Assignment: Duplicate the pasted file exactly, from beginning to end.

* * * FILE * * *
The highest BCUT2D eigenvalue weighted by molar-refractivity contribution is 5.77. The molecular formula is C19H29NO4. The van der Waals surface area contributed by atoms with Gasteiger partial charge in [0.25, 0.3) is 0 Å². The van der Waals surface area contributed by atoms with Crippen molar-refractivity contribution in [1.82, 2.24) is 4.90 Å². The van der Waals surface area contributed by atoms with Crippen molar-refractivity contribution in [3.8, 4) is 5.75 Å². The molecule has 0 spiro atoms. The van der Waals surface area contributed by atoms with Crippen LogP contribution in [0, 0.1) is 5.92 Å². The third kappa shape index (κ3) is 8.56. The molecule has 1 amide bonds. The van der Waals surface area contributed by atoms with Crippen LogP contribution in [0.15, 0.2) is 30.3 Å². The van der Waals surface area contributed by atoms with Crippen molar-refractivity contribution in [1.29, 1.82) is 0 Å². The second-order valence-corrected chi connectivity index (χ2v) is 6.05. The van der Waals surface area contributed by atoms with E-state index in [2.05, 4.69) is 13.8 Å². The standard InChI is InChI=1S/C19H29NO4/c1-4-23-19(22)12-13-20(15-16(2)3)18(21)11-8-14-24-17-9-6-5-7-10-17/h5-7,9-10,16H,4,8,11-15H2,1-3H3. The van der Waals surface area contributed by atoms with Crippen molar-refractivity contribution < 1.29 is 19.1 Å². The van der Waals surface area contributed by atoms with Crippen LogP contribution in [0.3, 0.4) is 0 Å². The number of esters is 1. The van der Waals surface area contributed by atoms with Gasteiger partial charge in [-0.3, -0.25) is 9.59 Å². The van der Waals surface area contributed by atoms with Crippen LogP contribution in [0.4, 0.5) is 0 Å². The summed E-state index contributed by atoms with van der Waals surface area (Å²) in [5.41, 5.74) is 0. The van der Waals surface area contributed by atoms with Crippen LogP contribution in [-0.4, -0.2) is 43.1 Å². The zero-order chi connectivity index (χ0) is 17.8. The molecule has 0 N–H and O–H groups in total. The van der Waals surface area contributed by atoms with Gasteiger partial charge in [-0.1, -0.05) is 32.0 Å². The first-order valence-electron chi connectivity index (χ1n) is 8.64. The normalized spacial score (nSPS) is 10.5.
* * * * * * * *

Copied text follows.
The highest BCUT2D eigenvalue weighted by molar-refractivity contribution is 5.77. The molecular formula is C19H29NO4. The van der Waals surface area contributed by atoms with Gasteiger partial charge in [0.25, 0.3) is 0 Å². The van der Waals surface area contributed by atoms with Crippen molar-refractivity contribution in [1.82, 2.24) is 4.90 Å². The van der Waals surface area contributed by atoms with Crippen molar-refractivity contribution in [3.8, 4) is 5.75 Å². The molecule has 0 spiro atoms. The van der Waals surface area contributed by atoms with Crippen LogP contribution in [0, 0.1) is 5.92 Å². The third kappa shape index (κ3) is 8.56. The molecule has 1 amide bonds. The van der Waals surface area contributed by atoms with Crippen LogP contribution in [0.15, 0.2) is 30.3 Å². The van der Waals surface area contributed by atoms with Crippen molar-refractivity contribution in [1.29, 1.82) is 0 Å². The second-order valence-corrected chi connectivity index (χ2v) is 6.05. The van der Waals surface area contributed by atoms with E-state index in [2.05, 4.69) is 13.8 Å². The standard InChI is InChI=1S/C19H29NO4/c1-4-23-19(22)12-13-20(15-16(2)3)18(21)11-8-14-24-17-9-6-5-7-10-17/h5-7,9-10,16H,4,8,11-15H2,1-3H3. The van der Waals surface area contributed by atoms with Crippen molar-refractivity contribution < 1.29 is 19.1 Å². The van der Waals surface area contributed by atoms with Crippen LogP contribution in [0.3, 0.4) is 0 Å². The number of esters is 1. The van der Waals surface area contributed by atoms with Gasteiger partial charge in [-0.3, -0.25) is 9.59 Å². The van der Waals surface area contributed by atoms with Crippen LogP contribution in [0.4, 0.5) is 0 Å². The summed E-state index contributed by atoms with van der Waals surface area (Å²) in [5.41, 5.74) is 0. The van der Waals surface area contributed by atoms with Crippen LogP contribution in [-0.4, -0.2) is 43.1 Å². The zero-order chi connectivity index (χ0) is 17.8. The molecule has 0 N–H and O–H groups in total. The van der Waals surface area contributed by atoms with Gasteiger partial charge in [-0.1, -0.05) is 32.0 Å². The first-order valence-electron chi connectivity index (χ1n) is 8.64. The normalized spacial score (nSPS) is 10.5.